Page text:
The Holy City of Dwarka and Nageshwara Temple

The Holy City of Dwarka and Nageshwara Temple

It was a strong urge that made me to visit the holy city of Dwarka,the place where Lord Krishna ruled over as the King. The plan of visiting was purely spiritual, as Dwarka was the last of the remaining Dham that I was yet to visit. I was accompanied by one of my friend from Bangalore.

We took our respective flight from Pune Airport and Bangalore Airport to reach Ahmedabad, the capital city of Gujarat. And as planned boarded a pvt volvo bus to reach Dwarka from the CBT Ahmedabad. The journey by bus took us more than 10 hours to reach Dwarka. It was only after 8am that we reached the central bus stand at Dwarka and checked in to our pre-booked hotel. After freshening up we went straight to the Dwarkadheesh temple which was at a walking distance.

The holy temple of Dwarkadeesh is located on the western shore of a peninsular outcrop on the right bank of the Gomti River. The Dwarka city literally means the “gateway to heaven” in Sanskrit, as Dwar means “gate” and  ‘ka’ references “Brahma”. This city is on an important and busiest sea trade fairing route since ancient times. In the past the sea traders mainly dealt with precious metals, spices, wood and ivory which made its trading dwellers very rich through the trade deals. It was also the nodal point of trade with Mesopotamian civilization and East European countries. Which for same reasons was always counted among the richest city from ancient time. No doubt why it always took the first burnt in the past from the regular onslaught of foreign invaders and pirates. According to historical records the city was destroyed innumerable times by the looters and Persian invaders from the east and present day main temple of Dwarkadeesh also faced the brutal burnt. The original temple location is believed to be 2500 years old, which has got reference in the Holy epic book of Mahabharata. But ,the present day temple was rebuilt by Raja Jagat Singh Rathore who put in immense money and resources to rebuild the present day holy temple of Dwarkadeesh. It may reason when sometimes the temple of Dwarkadeesh is also called as Jagat Mandir.

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Dwarka Temple

True to all the words in holy book of Mahabharata the place is a sight to behold. We went inside the temple complex after depositing all our electronic items and getting body scanned by the gaurds. The flag atop the temple showed the sun and moon, which is believed to indicate that Krishna would be there till Sun and Moon exist on earth. It is changed 5 times a day, but the symbol of Sun and Moon remains the same. The temple spire is currently 78.3m high. The temple is constructed fully of limestone which is still in pristine condition. Its walls showed intricate sculptural detailing done by successions of dynasties who ruled the region of Saurastra. The structure was not expanded much by these works. The main temple entrance (north entrance) is called “Moksha Dwara” (Door to Salvation) open up to a huge courtyard that can seat thousand devotees. There were also few separate building complexes for temple administration and for resident of the temple. Present Day temple is 5 storied and stands on 72 pillars. True to the words it’s a magnificent architectural masterpiece. The entrance to the south of the temple is called “Swarga Dwara” (Gate to Heaven) which has a doorway that has 56 steps which leads to the River Gomati.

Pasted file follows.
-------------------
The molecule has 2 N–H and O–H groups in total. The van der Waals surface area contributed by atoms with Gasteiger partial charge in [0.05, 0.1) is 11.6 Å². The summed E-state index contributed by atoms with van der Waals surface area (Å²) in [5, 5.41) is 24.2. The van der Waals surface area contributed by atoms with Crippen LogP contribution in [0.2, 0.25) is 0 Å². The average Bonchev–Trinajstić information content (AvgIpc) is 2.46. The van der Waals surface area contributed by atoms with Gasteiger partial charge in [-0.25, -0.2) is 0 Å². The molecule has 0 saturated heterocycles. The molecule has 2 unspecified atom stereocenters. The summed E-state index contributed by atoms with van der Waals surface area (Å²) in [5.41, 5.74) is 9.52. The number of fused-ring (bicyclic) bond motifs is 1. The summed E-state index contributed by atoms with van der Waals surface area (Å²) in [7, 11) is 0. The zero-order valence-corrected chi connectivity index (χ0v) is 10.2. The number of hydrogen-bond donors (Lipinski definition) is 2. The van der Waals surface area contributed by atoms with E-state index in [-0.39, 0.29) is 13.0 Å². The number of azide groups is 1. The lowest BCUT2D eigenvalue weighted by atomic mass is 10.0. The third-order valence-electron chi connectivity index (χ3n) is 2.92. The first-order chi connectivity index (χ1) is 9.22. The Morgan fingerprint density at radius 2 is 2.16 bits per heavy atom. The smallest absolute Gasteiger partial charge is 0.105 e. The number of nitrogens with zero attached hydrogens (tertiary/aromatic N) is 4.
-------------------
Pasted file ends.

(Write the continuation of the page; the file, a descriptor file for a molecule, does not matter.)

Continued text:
Swargadwar Dwarka

We went in queue to reach the inner sanctum area. In the main shrine, the central altar embraces the idol of Lord Dwarkadheesh. The image is presented in the form of four-armed Vishnu (Lord Krishna is the incarnation of Lord Vishnu) known as Trivikrama. The Lord decked in new clothes, jewels and flowers was an sight to behold for. We may have spent another hour immersing ourselves in devotion towards Lord Krishna. My fascination drew to a wall painting near to the exit of garbha ghriha (inner sanctum) where the whole family tree of Krishna is drawn. The level of details about the Harivansh lineage in there was quite amazing. After spending another few hours we came out of the temple’s south entrance.

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Dwarka Ghats

After having some snacks, from the Auto stand nearby we booked an auto rickshaw to reach our next destination, Nageshwar Jyotirlinga (one of the 12 jyotirling of the Supreme God Lord Shiva) Temple. The Nageshwar Temple is some 25km from the Dwarka main town. The roads were not well maintained and it was somewhat a bumpy ride. In the vast arid expanse the only soothing sight were some lentils farms on both side of the road. My auto driver said the land is not so fertile over here due to high salt content, doubling up the woes of farmers are the erratic and scarce monsoon rainfall.

We were nearing the Nageshwar temple. And the huge statue of sitting Shiva was seen from a distance. The time must be around afternoon time, so could see sparse no of devotees.


The Autorickhaw was parked nearby and we went inside the temple complex. The temple complex was luscious green with trees like Peepal tree and Neem trees, which was a stark contrast to it’s arid background. We had our darshan in another hour or so and took some decent photos of our visit to the Nageshwara Temple. Rest of our day at the temple was spent as peaceful time under the lush green trees besides the 25 feets sitting Shiva statue, contemplating on today’s great journey.

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